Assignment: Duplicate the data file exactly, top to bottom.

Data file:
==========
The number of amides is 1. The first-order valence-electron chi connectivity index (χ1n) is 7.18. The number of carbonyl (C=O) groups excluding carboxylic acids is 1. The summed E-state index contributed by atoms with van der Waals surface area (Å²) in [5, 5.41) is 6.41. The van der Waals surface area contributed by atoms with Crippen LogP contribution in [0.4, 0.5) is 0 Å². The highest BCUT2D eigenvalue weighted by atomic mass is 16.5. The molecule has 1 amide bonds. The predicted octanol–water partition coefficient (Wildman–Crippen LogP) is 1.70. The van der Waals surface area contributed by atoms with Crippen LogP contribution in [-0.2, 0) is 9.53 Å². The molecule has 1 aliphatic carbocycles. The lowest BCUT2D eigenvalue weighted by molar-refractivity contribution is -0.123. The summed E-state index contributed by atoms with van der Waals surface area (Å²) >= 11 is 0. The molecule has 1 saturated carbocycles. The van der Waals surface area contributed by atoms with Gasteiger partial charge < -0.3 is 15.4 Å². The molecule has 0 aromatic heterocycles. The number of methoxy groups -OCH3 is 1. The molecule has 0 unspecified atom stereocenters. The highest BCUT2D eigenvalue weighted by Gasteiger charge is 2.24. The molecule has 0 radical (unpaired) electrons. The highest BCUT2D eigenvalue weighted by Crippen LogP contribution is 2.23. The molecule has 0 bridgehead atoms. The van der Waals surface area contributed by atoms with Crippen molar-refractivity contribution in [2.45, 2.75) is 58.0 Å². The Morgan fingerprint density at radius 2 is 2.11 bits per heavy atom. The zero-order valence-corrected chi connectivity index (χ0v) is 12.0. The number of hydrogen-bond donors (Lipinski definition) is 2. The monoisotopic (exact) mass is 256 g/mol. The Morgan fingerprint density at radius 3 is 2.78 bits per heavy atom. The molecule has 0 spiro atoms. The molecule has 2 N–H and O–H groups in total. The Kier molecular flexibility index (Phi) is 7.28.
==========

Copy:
The number of amides is 1. The first-order valence-electron chi connectivity index (χ1n) is 7.18. The number of carbonyl (C=O) groups excluding carboxylic acids is 1. The summed E-state index contributed by atoms with van der Waals surface area (Å²) in [5, 5.41) is 6.41. The van der Waals surface area contributed by atoms with Crippen LogP contribution in [0.4, 0.5) is 0 Å². The highest BCUT2D eigenvalue weighted by atomic mass is 16.5. The molecule has 1 amide bonds. The predicted octanol–water partition coefficient (Wildman–Crippen LogP) is 1.70. The van der Waals surface area contributed by atoms with Crippen LogP contribution in [-0.2, 0) is 9.53 Å². The molecule has 1 aliphatic carbocycles. The lowest BCUT2D eigenvalue weighted by molar-refractivity contribution is -0.123. The summed E-state index contributed by atoms with van der Waals surface area (Å²) >= 11 is 0. The molecule has 1 saturated carbocycles. The van der Waals surface area contributed by atoms with Gasteiger partial charge < -0.3 is 15.4 Å². The molecule has 0 aromatic heterocycles. The number of methoxy groups -OCH3 is 1. The molecule has 0 unspecified atom stereocenters. The highest BCUT2D eigenvalue weighted by Gasteiger charge is 2.24. The molecule has 0 radical (unpaired) electrons. The highest BCUT2D eigenvalue weighted by Crippen LogP contribution is 2.23. The molecule has 0 bridgehead atoms. The van der Waals surface area contributed by atoms with Crippen molar-refractivity contribution in [2.45, 2.75) is 58.0 Å². The Morgan fingerprint density at radius 2 is 2.11 bits per heavy atom. The zero-order valence-corrected chi connectivity index (χ0v) is 12.0. The number of hydrogen-bond donors (Lipinski definition) is 2. The monoisotopic (exact) mass is 256 g/mol. The Morgan fingerprint density at radius 3 is 2.78 bits per heavy atom. The molecule has 0 spiro atoms. The molecule has 2 N–H and O–H groups in total. The Kier molecular flexibility index (Phi) is 7.28.